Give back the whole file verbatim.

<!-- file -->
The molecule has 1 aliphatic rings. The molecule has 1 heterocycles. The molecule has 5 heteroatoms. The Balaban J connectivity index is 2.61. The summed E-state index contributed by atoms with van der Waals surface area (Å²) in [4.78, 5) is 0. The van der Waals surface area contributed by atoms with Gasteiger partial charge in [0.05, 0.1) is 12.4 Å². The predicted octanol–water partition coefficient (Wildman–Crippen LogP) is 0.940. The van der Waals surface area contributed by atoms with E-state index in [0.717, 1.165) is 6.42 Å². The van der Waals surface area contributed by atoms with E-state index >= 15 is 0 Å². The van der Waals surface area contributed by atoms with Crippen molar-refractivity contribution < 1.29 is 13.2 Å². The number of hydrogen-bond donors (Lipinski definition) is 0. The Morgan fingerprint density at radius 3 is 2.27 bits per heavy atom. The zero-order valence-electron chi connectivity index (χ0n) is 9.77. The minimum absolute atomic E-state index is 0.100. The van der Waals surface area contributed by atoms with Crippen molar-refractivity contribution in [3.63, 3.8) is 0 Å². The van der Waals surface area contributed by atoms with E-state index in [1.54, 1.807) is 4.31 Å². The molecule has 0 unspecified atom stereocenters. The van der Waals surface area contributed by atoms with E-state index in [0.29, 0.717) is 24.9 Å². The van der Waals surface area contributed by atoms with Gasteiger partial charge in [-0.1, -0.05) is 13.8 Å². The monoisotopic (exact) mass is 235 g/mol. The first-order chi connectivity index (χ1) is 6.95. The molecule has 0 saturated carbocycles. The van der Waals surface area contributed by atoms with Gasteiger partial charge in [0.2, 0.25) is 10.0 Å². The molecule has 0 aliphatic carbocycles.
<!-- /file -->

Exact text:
The molecule has 1 aliphatic rings. The molecule has 1 heterocycles. The molecule has 5 heteroatoms. The Balaban J connectivity index is 2.61. The summed E-state index contributed by atoms with van der Waals surface area (Å²) in [4.78, 5) is 0. The van der Waals surface area contributed by atoms with Gasteiger partial charge in [0.05, 0.1) is 12.4 Å². The predicted octanol–water partition coefficient (Wildman–Crippen LogP) is 0.940. The van der Waals surface area contributed by atoms with E-state index in [0.717, 1.165) is 6.42 Å². The van der Waals surface area contributed by atoms with E-state index >= 15 is 0 Å². The van der Waals surface area contributed by atoms with Crippen molar-refractivity contribution < 1.29 is 13.2 Å². The number of hydrogen-bond donors (Lipinski definition) is 0. The Morgan fingerprint density at radius 3 is 2.27 bits per heavy atom. The zero-order valence-electron chi connectivity index (χ0n) is 9.77. The minimum absolute atomic E-state index is 0.100. The van der Waals surface area contributed by atoms with Crippen molar-refractivity contribution in [3.63, 3.8) is 0 Å². The van der Waals surface area contributed by atoms with E-state index in [1.54, 1.807) is 4.31 Å². The molecule has 0 unspecified atom stereocenters. The van der Waals surface area contributed by atoms with E-state index in [0.29, 0.717) is 24.9 Å². The van der Waals surface area contributed by atoms with Gasteiger partial charge in [-0.1, -0.05) is 13.8 Å². The monoisotopic (exact) mass is 235 g/mol. The first-order chi connectivity index (χ1) is 6.95. The molecule has 0 saturated carbocycles. The van der Waals surface area contributed by atoms with Gasteiger partial charge in [0.2, 0.25) is 10.0 Å². The molecule has 0 aliphatic carbocycles.